She was a private and mistrustful person by nature, and above all else she was proud, but she would have to overcome these traits for they didn't serve her now. "M-My brother, Aleixandre Llorente, has been captured by Pascal."

She scanned the room to see their reactions. The youngest one was about to say something, but then there was a sound under the table, as if he'd been kicked. He shut his mouth. What had he been about to tell her? Did he know something?

MacCarrick insolently waved her on, and with effort she continued, "He is the only family I have left, and he is in Pascal's jail. I would pay to have him freed. I would pay more than Pascal."

MacCarrick asked, "Why would you think he's still alive?"

She felt the blood leaving her face at the thought of Aleix dead, and to her shame her eyes watered. She found herself twining her fingers in front of her, then forced her hands to her sides.

The older man hissed something to MacCarrick in a foreign language.

MacCarrick shot him a look and snapped, "It's a valid question."

She didn't know how to handle these people. She'd been taught a perfect stitch and elegant table manners, but no one had instructed her on how to negotiate with ruthless men. Her idea of trying to manipulate MacCarrick with a kiss last night had been laughably far off the mark, but if she was as everyone thought, then why hadn't it worked? "He will be alive because he has value to Pascal. The people here love him and would do anything for him. The general will use that as leverage over them."

"Why does he need leverage over them, when he's already terrorized them into submission?" MacCarrick asked as he leaned back in his seat. He sounded gloating about the fact.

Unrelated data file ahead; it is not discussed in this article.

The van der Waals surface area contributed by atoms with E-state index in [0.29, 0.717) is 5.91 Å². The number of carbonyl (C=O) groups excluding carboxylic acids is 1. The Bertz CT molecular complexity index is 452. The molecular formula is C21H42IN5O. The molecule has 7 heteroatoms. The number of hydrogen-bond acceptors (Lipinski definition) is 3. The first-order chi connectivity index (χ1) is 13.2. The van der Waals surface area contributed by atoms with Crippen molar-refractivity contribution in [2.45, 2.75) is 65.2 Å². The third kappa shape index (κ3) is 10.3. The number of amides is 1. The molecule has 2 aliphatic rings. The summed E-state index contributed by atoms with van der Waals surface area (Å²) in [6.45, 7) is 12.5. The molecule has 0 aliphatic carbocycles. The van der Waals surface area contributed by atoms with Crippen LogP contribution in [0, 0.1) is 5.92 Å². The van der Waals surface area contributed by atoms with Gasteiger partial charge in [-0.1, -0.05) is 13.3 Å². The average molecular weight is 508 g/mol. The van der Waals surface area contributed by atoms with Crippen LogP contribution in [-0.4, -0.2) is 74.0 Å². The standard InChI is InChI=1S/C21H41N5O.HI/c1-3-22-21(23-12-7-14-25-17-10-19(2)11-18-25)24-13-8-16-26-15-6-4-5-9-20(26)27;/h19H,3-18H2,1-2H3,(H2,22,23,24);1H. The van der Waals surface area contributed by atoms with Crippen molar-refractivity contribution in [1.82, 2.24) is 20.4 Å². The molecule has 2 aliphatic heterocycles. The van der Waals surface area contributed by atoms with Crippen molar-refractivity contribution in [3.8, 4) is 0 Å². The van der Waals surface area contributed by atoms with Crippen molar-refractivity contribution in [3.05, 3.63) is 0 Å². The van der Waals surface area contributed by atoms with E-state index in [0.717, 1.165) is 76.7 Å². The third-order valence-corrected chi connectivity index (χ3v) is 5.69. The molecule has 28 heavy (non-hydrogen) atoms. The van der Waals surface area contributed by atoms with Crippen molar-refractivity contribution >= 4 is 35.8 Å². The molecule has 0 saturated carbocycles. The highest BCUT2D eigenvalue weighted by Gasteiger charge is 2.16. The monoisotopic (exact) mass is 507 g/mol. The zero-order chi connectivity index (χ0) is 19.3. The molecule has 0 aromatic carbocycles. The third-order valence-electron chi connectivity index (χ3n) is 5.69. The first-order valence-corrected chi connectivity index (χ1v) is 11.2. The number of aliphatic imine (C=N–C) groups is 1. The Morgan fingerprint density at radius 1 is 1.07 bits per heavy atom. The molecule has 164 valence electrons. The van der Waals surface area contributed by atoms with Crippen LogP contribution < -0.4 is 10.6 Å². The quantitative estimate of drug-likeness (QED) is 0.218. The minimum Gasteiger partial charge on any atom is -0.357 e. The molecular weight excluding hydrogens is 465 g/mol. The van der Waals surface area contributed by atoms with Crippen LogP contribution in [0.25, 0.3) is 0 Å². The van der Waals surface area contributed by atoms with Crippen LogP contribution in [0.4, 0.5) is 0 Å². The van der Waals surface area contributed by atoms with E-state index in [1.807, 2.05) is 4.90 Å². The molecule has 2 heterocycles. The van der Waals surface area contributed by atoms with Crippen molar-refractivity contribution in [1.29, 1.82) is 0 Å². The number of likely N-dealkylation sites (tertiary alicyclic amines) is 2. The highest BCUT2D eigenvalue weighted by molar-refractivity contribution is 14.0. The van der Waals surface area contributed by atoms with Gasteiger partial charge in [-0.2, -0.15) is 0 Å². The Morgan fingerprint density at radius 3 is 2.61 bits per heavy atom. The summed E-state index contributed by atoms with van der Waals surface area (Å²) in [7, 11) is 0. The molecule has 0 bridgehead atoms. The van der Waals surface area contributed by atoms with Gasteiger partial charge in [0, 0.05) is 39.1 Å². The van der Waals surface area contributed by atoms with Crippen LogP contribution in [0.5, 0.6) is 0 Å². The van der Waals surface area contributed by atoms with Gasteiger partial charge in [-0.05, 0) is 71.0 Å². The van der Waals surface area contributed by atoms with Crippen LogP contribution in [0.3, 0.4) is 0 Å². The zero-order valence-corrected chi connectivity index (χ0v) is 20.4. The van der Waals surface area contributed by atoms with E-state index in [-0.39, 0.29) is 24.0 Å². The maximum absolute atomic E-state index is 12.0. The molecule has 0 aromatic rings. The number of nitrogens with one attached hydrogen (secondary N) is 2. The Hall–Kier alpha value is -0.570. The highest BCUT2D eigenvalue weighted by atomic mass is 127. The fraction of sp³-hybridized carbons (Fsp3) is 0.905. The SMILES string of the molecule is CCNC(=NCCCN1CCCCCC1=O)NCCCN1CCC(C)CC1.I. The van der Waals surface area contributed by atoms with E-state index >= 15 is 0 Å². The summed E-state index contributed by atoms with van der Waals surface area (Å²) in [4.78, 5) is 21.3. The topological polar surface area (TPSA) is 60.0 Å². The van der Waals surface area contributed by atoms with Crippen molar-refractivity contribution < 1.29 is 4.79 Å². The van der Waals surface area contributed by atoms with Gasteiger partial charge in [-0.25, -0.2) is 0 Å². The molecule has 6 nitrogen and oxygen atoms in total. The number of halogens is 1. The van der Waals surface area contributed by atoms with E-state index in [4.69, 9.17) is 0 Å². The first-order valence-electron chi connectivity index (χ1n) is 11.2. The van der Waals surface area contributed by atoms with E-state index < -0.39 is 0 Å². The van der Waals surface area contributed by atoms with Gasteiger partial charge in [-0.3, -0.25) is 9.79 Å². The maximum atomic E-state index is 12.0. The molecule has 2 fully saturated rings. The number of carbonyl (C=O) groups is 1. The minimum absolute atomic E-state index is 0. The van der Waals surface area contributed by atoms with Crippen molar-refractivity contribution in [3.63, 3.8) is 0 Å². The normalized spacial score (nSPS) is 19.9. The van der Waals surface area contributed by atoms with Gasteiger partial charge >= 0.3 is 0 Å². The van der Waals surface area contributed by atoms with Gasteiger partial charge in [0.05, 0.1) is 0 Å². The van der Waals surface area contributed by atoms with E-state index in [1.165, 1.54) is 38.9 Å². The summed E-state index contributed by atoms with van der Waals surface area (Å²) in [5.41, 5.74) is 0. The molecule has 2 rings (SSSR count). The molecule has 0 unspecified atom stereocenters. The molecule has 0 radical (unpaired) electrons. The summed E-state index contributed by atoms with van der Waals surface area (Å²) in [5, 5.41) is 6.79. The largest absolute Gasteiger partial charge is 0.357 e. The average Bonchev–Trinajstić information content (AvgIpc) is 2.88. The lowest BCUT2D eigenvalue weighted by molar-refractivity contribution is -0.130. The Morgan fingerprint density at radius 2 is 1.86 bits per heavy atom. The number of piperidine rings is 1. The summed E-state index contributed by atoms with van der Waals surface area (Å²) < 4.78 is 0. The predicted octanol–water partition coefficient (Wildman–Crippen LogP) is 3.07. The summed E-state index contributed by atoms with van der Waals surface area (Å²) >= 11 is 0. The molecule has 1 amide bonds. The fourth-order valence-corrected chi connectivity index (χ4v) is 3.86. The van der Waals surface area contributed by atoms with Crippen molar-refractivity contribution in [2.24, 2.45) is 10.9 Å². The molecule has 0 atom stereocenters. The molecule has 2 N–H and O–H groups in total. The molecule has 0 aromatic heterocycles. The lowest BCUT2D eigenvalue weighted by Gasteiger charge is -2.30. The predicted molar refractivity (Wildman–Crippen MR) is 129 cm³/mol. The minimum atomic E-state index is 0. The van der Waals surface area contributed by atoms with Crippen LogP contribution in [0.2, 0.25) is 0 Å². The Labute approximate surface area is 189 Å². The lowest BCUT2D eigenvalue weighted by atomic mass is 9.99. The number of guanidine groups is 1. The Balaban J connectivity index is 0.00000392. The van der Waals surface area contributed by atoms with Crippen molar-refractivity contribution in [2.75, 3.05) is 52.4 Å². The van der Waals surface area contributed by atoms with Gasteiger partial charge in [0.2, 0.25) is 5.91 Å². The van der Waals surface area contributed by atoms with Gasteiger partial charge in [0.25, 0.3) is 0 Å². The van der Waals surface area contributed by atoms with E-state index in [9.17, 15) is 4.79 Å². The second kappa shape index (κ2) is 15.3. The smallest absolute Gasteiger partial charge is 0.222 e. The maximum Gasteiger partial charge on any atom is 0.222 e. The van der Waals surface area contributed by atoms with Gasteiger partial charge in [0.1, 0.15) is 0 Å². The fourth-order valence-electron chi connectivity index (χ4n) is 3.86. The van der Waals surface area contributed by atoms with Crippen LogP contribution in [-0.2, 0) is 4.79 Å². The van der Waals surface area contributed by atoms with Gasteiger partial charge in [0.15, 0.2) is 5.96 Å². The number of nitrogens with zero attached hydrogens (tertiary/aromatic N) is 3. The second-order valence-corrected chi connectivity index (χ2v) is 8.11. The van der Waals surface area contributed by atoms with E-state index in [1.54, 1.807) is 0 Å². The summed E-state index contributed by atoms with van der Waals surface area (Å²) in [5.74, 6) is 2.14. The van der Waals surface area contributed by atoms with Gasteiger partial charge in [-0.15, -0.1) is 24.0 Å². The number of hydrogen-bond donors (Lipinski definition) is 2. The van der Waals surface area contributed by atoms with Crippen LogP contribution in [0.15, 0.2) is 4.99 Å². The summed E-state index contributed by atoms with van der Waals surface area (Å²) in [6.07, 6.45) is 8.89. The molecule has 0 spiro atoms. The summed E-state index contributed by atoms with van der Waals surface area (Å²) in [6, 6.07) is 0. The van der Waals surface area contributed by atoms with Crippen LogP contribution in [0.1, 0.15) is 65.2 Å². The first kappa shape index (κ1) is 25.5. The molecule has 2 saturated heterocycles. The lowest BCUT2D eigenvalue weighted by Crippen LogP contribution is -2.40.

"He terrorized them? Or his lackeys terrorized them?" She regretted her words the second she said them.

He glanced around to the men with his eyebrows raised as if she'd just proven some theory, then his lips curled into a mean, mocking smirk. "Run along, Annal¨ªa. We'll be here for only a few days more."

This cretin was ordering her in her own home, and yet she pleaded, "But I will pay you!"

"Do you have coin on the property?"

"No, but I have jewelry. Priceless jewelry."

He gave her a patronizing expression. "And where could we sell that around here?"

"Then my fortune. If you free Aleix, he can get it for you. I'll give it freely."

"Canna imagine your 'fortune' would be the kind of money we usually command."

"That's because your imagination is limited!" When the man called Niall and two others chuckled, she again commanded herself to bite her tongue. "Take anything you like in this house, anything! I'm sure you could find your pay here."

"Anything, then?" he asked with a strange expression. Niall shook his hung head, then rose to leave. The four followed him out.

Still she nodded eagerly. "Just name your price, Mr. MacCarrick. I will gladly pay it."

"Then it's settled." He looked her over shamelessly. "I want you."

"P-Pardon?"

"You heard me. I can sense desperation and you're there. You were willing to kiss me last night to sway me to your cause, and I'll bet you're willing to do more than that. Why no' do it with me?"

Her eyes went wide. Hate you!

"I will free him, but before I do, I'll get to enjoy you," he said, his tone smug. "Those are my terms."

She bit out each word when she said, "There is material wealth here that could satisfy even you."